انگیزه مصرف کننده ورزشی : جهت گیری های استقلال و کنترل در تنظیم رفتارهای طرفداران
|کد مقاله||سال انتشار||مقاله انگلیسی||ترجمه فارسی||تعداد کلمات|
|1832||2012||13 صفحه PDF||سفارش دهید||8790 کلمه|
Publisher : Elsevier - Science Direct (الزویر - ساینس دایرکت)
Journal : Sport Management Review, Volume 15, Issue 3, August 2012, Pages 355–367
The vast majority of research on sport consumers fails to utilize a theoretical understanding of motivation to examine behaviour. Self-Determination Theory was used to develop a new understanding of sport consumer motivation. Sport consumer motivation is conceptualized as representing autonomy and control orientations that energize a desire to engage in sport goal directed behaviour to acquire positive benefits. A multi-attribute survey instrument was designed to measure five motivational sub-types and administered to three samples of sport consumers, with the goal of testing for reliability and validity (N = 1222). Structural equation modelling analysis revealed that control orientation of sport motivation regulates desired benefits of socialization and diversion. In contrast, autonomy orientation of motivation regulates desired benefits of performance, esteem and excitement. Sport consumer motivation explained over 60% of the variance in game attendance, media usage, wearing team related clothing and purchasing team related merchandise. Results illustrate how sport consumer motivation represents intrinsically motivated behaviour that treats sport consumption activity as an end in itself as well as extrinsically motivated behaviour as the engagement in an activity is to obtain a separable instrumental outcome from the activity itself.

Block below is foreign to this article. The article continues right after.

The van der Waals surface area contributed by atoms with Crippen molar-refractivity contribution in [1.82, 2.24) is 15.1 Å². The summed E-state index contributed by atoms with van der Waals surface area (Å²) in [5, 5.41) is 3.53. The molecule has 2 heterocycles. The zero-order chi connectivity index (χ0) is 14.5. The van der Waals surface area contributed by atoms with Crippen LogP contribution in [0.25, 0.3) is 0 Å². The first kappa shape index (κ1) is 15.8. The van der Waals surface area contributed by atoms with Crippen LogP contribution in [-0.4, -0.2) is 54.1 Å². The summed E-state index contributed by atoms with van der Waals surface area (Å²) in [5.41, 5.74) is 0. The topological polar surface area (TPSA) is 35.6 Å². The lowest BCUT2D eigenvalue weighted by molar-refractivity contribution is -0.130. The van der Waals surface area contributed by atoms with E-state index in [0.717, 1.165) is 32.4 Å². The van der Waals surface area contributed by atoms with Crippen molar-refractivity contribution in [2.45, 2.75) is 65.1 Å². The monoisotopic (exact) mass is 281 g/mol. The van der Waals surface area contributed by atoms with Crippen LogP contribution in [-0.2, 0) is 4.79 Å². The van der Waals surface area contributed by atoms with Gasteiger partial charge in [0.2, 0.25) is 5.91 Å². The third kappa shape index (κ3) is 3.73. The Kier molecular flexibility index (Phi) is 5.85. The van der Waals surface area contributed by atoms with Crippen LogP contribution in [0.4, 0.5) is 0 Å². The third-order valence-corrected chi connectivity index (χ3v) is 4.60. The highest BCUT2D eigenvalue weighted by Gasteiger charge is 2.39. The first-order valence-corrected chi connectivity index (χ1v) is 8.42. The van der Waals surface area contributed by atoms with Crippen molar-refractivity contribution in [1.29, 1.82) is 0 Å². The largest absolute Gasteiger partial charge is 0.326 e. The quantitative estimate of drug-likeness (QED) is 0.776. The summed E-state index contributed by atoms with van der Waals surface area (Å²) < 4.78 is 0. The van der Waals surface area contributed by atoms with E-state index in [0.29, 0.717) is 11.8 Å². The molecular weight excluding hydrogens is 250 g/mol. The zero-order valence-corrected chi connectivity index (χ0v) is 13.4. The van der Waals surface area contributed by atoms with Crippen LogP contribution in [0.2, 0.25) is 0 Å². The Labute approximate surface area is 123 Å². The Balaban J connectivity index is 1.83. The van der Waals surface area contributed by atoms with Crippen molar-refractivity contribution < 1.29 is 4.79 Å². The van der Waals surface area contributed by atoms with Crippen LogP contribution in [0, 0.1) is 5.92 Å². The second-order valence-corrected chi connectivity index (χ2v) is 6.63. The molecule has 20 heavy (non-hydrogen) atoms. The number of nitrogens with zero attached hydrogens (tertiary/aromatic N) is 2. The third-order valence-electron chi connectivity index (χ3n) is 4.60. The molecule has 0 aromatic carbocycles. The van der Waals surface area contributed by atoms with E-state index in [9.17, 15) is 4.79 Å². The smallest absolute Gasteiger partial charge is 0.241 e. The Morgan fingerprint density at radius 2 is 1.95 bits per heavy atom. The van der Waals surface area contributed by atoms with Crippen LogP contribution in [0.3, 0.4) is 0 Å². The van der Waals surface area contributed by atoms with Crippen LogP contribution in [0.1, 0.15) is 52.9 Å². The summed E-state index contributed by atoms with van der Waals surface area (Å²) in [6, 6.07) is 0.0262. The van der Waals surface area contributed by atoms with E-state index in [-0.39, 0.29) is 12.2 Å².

The role of professionalized competitive sport is recognized by academics in sport management as well as practitioners (Chalip, 2006 and Ziegler, 2007). Individual spending on admission to US sporting events is difficult to accurately gauge but estimates for 2005 range from $5 billion to $16.1 billion (Humphreys & Ruseski, 2010). The breadth and depth of attention to sport as an entertainment product is highlighted by the number and diversity of articles in the recent Journal of Sport Management two special issues on sport events (Dwyer & Fredline, 2008). The role of sport is not lost on government and business as the US sport market is estimated at $425 billion and a significant proportion of the work force in Australia, Japan, United Kingdom, and United States depends on the spectator sport industry (Plunket, 2007). In Australia, individuals who attend sporting events spend on average 2 h and 7 min per day on audio/visual media or 8.8% of his or her leisure time following sport (Australian Bureau of Statistics, 2007). Despite this popularity, the spectator sport industry continues to face demand challenges. Constantly changing consumer preferences and evolving technologies will influence the demand for sport entertainment products and services. Within Australia, general population surveys indicate that overall attendance at sporting events has declined from 42.3% in 1999 to 39.9% in 2005 despite more professional teams being introduced (ABS, 2007). The sporting good market from which $8.25 billion in team licensed merchandise is generated has experienced slow growth between 2003 and 2007 in the US (Plunket, 2007). The fragmentation of the TV sport audience into niche and regional markets continues to have implications for lower ratings and broadcast revenues (Klayman, 2007). Management issues related to performance enhancing drugs, behaviour of professional athletes, escalating payroll expenses, and public/private financing of venues continue to dampen public perceptions of sport. Advances through the Internet, satellite TV, and wireless technologies will impact the consumption of sport entertainment requiring new delivery strategies to develop revenue from local residents and tourists. The changing landscape within which the sport spectator industry operates requires a deeper consideration of the interchange between the individual and socio-contextual. A sub-set of sport management research has emerged to understand sport consumers. To date, the social–psychological perspective (Sloan, 1989) remains the dominant approach to explain a range of attitudes and behaviours of sport consumers (Heere and James, 2007, Madrigal, 2006, Pritchard and Funk, 2006 and Seo and Green, 2008). Investigations have led to measurement tools with a number of constructs to examine the relationship between individual motives and sport consumption related activities (Funk et al., 2004, Trail and James, 2001 and Wann, 1995). The bulk of this work embraces the concept that spectator sport provides the opportunity to satisfy individual needs and receive benefits, and specifies motivation as the substantive basis for sport consumer behaviour activity (Funk & James, 2006). This has provided a good foundation to examine how discrete motives combine to elicit motivation and drive behaviour. The current study builds upon this research by examining sport consumer motives under the conceptual guidance of a broad theory of motivation. The literature suggests that domain specific knowledge, such as sport consumer motivation, can be enhanced by grounding research within broad theoretical frameworks (Kyle and Mowen, 2005 and Weick, 1989). In this research, sport consumer motivation is considered from the perspective of Self-Determination Theory (SDT) (Deci & Ryan, 1985a). Within SDT, the regulation of specific sport consumer motives is a product of individual needs and socio-contextual considerations that represents an individual's motivational orientation (Deci & Ryan, 1985a). An individual's motivational orientation can be broadly classified into intrinsic and extrinsic. Intrinsic motivation reflects an autonomy orientation that involves regulating behaviour based on interests, self-endorsed values and ego enhancement. As such, the autonomy orientation of sport consumer motivation would be intrinsically regulated behaviour that treats the sport consumption activity as an end in itself. Extrinsic motivation represents a control orientation that directs how one regulates behaviour based on feelings of stress, tension and public interaction. As such, the control orientation of sport consumer motivation would be intrinsically regulated behaviour that treats the sport consumption activity as means to an end. Together, autonomy and control motivational orientation regulate the type and frequency of sport consumption activities. The present research examines how sport consumers regulate individual motives through autonomy and control orientations that influence attendance at sporting events, use of media to follow sport, and the purchase of licensed sport merchandise. Guided by SDT, the regulation of key sport consumer motives that explain a range of behaviours is examined. SDT has a strong tradition of being applied to understand sport participant motivation and was recently applied to understand motives of youth sport spectators (e.g., Goldstein & Iso-Ahola, 2008). The next section provides a theoretical discussion of motivation followed by a discussion of sport consumer motivation.